There is an extensive body of prior work on cybersecurity and on critical infrastructure that can inform a cybersecurity perspective on IT project management. Miron and Muita (2014) previously identified nine published cybersecurity capability maturity models for critical infrastructures. These nine models were published by five different organizations, with a variety of stated purposes. We employed the following steps to select three models for further examination. First, we scored each of the models identified by Miron and Muita (2014) in five areas: i) maturity and stability of authoring organizations; ii) experience in maturity modelling of authoring organizations; iii) the accessibility of detailed documentation; iv) publishing in the public domain or under open licenses; v) sufficient prescription of framework. Second, we employed three selection criteria: i) high scores in the five areas, ii) no more than one model from any one publisher, and iii) where two models received similar scores, we favoured the more general model or base model over a specialized or derivative model. This selection process was intended to select on both quality and diversity.

The following three cybersecurity capability maturity models were selected for further analysis:

  1. The Cybersecurity Capability Maturity Model (C2M2) published by the United States Department of Energy (2014). The first C2M2 model was introduced in 2012, focused specifically on the energy subsector (ES-C2M2). It was updated most recently to version 1.1 in February 2014, and two new variants were launched: a basic sector-neutral version (C2M2; the version used here), and a version tailored to the oil and natural gas subsector (ONG-C2M2). Development was led by the United States Department of Energy (DoE) in partnership with the United States Department of Homeland Security (DHS), and in collaboration with public and private sector experts. C2M2 is structured as ten domains, each comprising a set of cybersecurity practices – the activities that an organization can perform to establish and grow capability in the domain.
  2. The NIST Cybersecurity Framework from the National Institute of Science and Technology (NIST, 2014). The NIST Cybersecurity Framework was developed in response to a February 2013 executive order from the United States President to “enhance the security and resilience of the Nation’s critical infrastructure and to maintain a cyber environment that encouraged efficiency, innovation, and economic prosperity” (The President, 2013). It identifies a set of general principles and best practices to guide organizations to develop their own individual readiness profiles.
  3. The CERT Resilience Management Model (CERT-RMM) from the Software Engineering Institute (SEI) at Carnegie Mellon University (Caralli et al. 2010). CERT-RMM was the first security model to adopt a capability maturity perspective. Beginning with the first drafts circulated in 2008, and now at version 1.1 (2010), the CERT-RMM was developed as the foundation for a process improvement approach to operational resilience management. It identifies organizational practices necessary to manage operational resilience and to respond to stress with mature and predictable performance.

Table 1 provides a summary of the content and main concerns of each of the three cybersecurity models. There are commonalities among all three models, concerns that are prominent in two of the three models, and unique concerns that are found in one model only.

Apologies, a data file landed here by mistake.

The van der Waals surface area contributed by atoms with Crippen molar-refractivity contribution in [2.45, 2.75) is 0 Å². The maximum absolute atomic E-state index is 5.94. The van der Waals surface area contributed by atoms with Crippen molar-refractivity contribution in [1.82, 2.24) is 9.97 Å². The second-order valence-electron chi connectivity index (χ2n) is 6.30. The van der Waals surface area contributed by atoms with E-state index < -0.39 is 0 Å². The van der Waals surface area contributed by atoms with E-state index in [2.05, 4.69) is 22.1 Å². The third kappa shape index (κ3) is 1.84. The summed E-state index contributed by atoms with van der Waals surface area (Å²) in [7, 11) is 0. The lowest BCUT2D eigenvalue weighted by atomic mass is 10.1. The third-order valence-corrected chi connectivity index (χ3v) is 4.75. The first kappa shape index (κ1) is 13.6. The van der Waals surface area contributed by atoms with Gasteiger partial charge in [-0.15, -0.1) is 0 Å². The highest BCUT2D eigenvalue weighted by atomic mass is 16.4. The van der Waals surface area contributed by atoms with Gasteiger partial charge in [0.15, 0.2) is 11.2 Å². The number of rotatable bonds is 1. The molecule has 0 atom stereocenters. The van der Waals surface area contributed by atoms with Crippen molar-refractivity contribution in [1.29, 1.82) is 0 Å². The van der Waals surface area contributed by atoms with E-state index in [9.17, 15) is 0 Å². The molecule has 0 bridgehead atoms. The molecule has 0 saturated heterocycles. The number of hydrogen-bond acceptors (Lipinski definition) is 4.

Table 1. Content and main concerns of the C2M2, CERT-RMM, and NIST frameworks

U.S. Department of Energy Cybersecurity Capability Maturity Model (C2M2)

Software Engineering Institute Cyber Risk and Resilience Management (CERT-RMM)

U.S. Department of Commerce NIST Framework for Improving Critical Infrastructure Cybersecurity

  • Risk Management
  • Asset, Change, and Configuration Management
  • Identity and Access Management
  • Threat and Vulnerability Management
  • Situational Awareness
  • Information Sharing and Communication
  • Event and Incident Response, Continuity of Operations
  • Supply Chain and External Dependencies Management
  • Workforce Management
  • Cybersecurity Program Management
  • Resilience Requirements Development
  • Resilience Requirements Management
  • Asset Definition and Management
  • Controls Management
  • Resilient Technical Solution Engineering
  • Service Continuity
  • External Dependency Management
  • Access Management
  • Identity Management
  • Incident Management and Control
  • Vulnerability Analysis and Resolution
  • Environmental Control
  • Knowledge and Information Management
  • People Management
  • Technology Management
  • Monitoring
  • Organizational Process Definition
  • Organizational Process Focus
  • Measurement and Analysis
  • Asset Management
  • Business Environment
  • Governance
  • Risk Assessment
  • Risk Management Strategy
  • Access Control
  • Awareness and Training
  • Data Security
  • Information Protection Processes and Procedures
  • Maintenance
  • Protective Technology
  • Anomalies and Events
  • Security Continuous Monitoring
  • Detection Processes
  • Response Planning
  • Response Communications
  • Analysis
  • Mitigation
  • Response Improvements
  • Recovery Planning
  • Recovery Improvements
  • Recovery Communications


Next, we systematically identified the cybersecurity concerns from Table 1 that are most salient to IT project management. We eliminated concerns that we deemed as purely operational and retained those concerns that either i) overlap with the scope of IT project management or ii) are likely to be impacted by project management decisions and activities. Finally, we grouped the remaining concerns into broad thematic areas, identifying six project-applicable cybersecurity themes:

  1. Project environment security
  2. Workforce security knowledge
  3. Business continuity planning
  4. Secure project supply chain
  5. Project deliverable security
  6. Project deliverable resiliency

These six themes provide a potential basis for a cybersecurity perspective on project management capability maturity.

Cybersecurity Extensions to the PjM3